fdisk and prep
          Fdisk edits the PC partition table and is usually invoked
          with a disk like /dev/sdC0/data as its argument, while prep
          edits the Plan 9 partition table and is usually invoked with
          a disk partition like /dev/sdC0/plan9 as its argument.
          Fdisk works in units of disk ``cylinders'': the cylinder
          size in bytes is printed when fdisk starts.  Prep works in
          units of disk sectors, which are almost always 512 bytes.
          Fdisk and prep share most of their options:

          -a  Automatically partition the disk.  Fdisk will create a
              Plan 9 partition in the largest unused area on the disk,
              doing nothing if a Plan 9 partition already exists.  If
              no other partition on the disk is marked active (i.e.
              marked as the boot partition), fdisk will mark the new
              partition active.  Prep's -a flag takes the name of a
              partition to create.  (See the list above for partition
              names.)  It can be repeated to specify a list of parti-
              tions to create.  If the disk is currently unparti-
              tioned, prep will create the named partitions on the
              disk, attempting to use the entire disk in a sensible
              manner.  The partition names must be from the list given
              above.

          -b  Start with a blank disk, ignoring any extant partition
              table.

          -p  Print a sequence of commands that when sent to the disk
              device's ctl file will bring the partition table infor-
              mation kept by the sd(3) driver up to date.  Then exit.
              Prep will check to see if it is being called with a disk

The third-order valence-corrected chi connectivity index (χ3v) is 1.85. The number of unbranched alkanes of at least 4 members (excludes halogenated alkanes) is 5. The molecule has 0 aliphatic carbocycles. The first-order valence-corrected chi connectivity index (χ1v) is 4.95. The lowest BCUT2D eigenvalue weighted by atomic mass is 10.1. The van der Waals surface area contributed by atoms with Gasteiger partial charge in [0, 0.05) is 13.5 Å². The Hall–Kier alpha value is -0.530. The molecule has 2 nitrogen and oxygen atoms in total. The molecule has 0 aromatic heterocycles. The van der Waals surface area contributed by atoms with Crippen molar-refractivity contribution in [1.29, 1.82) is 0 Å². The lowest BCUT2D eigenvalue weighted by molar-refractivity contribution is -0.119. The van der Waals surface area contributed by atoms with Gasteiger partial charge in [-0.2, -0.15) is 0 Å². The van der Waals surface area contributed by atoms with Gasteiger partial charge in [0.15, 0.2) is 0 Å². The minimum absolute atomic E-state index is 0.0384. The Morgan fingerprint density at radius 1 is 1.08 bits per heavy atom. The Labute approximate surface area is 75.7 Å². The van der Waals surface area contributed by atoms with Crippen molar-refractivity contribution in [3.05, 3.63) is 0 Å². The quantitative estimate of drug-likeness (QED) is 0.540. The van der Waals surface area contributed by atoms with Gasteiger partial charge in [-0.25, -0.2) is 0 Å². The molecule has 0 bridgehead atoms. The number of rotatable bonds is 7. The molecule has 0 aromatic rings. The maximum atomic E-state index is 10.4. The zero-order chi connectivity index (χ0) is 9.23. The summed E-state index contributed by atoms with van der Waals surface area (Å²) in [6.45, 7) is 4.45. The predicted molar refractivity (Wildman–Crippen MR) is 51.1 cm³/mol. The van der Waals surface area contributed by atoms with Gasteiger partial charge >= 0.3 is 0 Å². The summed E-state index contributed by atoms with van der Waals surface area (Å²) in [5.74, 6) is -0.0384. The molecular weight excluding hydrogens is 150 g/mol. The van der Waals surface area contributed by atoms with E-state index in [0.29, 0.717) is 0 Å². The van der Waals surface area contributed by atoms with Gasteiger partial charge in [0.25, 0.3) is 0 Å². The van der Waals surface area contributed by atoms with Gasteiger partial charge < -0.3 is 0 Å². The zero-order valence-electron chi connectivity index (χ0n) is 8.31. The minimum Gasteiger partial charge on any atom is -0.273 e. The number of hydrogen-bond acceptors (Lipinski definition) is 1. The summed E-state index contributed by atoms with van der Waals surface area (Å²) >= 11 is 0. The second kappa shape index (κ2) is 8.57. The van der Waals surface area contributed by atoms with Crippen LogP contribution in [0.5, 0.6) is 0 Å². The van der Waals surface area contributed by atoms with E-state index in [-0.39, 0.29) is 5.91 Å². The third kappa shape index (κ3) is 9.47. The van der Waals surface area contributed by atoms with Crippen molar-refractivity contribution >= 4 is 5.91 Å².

partition (rather than an entire disk) as its argument;
              if so, it will translate the printed sectors by the
              partition's offset within the disk.  Since fdisk oper-
              ates on a table of unnamed partitions, it assigns names
              based on the partition type (e.g., plan9, dos, ntfs,
              linux, linuxswap) and resolves collisions by appending a
              numbered suffix.  (e.g., dos, dos.1, dos.2).

          -r  In the absence of the -p and -w flags, prep and fdisk
              enter an interactive partition editor; the -r flag runs

     PREP(8)                                                   PREP(8)

              the editor in read-only mode.

          -s sectorsize
              Specify the disk's sector size.  In the absence of this
              flag, prep and fdisk look for a disk ctl file and read
              it to find the disk's sector size.  If the ctl file can-
              not be found, a message is printed and a sector size of
              512 bytes is assumed.

          -w  Write the partition table to the disk and exit.  This is
              useful when used in conjunction with -a or -b.

          If neither the -p flag nor the -w flag is given, prep and